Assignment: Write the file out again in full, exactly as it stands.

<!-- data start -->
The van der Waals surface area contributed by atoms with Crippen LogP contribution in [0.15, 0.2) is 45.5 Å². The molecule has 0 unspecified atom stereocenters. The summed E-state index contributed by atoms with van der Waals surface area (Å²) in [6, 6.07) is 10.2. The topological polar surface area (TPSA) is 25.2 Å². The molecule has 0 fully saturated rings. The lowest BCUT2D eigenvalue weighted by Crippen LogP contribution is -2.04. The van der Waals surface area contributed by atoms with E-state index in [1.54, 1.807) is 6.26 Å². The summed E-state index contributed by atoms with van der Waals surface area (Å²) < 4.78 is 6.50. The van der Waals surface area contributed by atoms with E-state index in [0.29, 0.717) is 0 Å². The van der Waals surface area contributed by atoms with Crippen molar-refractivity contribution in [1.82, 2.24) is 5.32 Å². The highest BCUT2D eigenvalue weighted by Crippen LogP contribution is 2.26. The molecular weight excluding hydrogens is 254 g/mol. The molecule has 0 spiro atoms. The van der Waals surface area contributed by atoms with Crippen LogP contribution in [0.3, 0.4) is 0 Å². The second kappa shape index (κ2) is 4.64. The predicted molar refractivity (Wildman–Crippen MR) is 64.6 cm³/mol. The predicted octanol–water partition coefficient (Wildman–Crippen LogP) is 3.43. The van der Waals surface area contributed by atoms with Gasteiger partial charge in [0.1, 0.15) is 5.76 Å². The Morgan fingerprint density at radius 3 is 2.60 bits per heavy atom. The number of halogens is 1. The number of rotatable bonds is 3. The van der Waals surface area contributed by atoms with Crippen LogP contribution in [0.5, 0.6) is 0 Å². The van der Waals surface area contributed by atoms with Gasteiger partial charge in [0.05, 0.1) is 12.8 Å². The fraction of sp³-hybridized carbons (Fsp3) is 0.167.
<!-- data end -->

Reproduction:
The van der Waals surface area contributed by atoms with Crippen LogP contribution in [0.15, 0.2) is 45.5 Å². The molecule has 0 unspecified atom stereocenters. The summed E-state index contributed by atoms with van der Waals surface area (Å²) in [6, 6.07) is 10.2. The topological polar surface area (TPSA) is 25.2 Å². The molecule has 0 fully saturated rings. The lowest BCUT2D eigenvalue weighted by Crippen LogP contribution is -2.04. The van der Waals surface area contributed by atoms with E-state index in [1.54, 1.807) is 6.26 Å². The summed E-state index contributed by atoms with van der Waals surface area (Å²) < 4.78 is 6.50. The van der Waals surface area contributed by atoms with E-state index in [0.29, 0.717) is 0 Å². The van der Waals surface area contributed by atoms with Crippen molar-refractivity contribution in [1.82, 2.24) is 5.32 Å². The highest BCUT2D eigenvalue weighted by Crippen LogP contribution is 2.26. The molecular weight excluding hydrogens is 254 g/mol. The molecule has 0 spiro atoms. The van der Waals surface area contributed by atoms with Crippen LogP contribution in [0.3, 0.4) is 0 Å². The second kappa shape index (κ2) is 4.64. The predicted molar refractivity (Wildman–Crippen MR) is 64.6 cm³/mol. The predicted octanol–water partition coefficient (Wildman–Crippen LogP) is 3.43. The van der Waals surface area contributed by atoms with Gasteiger partial charge in [0.1, 0.15) is 5.76 Å². The Morgan fingerprint density at radius 3 is 2.60 bits per heavy atom. The number of halogens is 1. The number of rotatable bonds is 3. The van der Waals surface area contributed by atoms with Crippen LogP contribution in [0.5, 0.6) is 0 Å². The van der Waals surface area contributed by atoms with Gasteiger partial charge in [0.05, 0.1) is 12.8 Å². The fraction of sp³-hybridized carbons (Fsp3) is 0.167.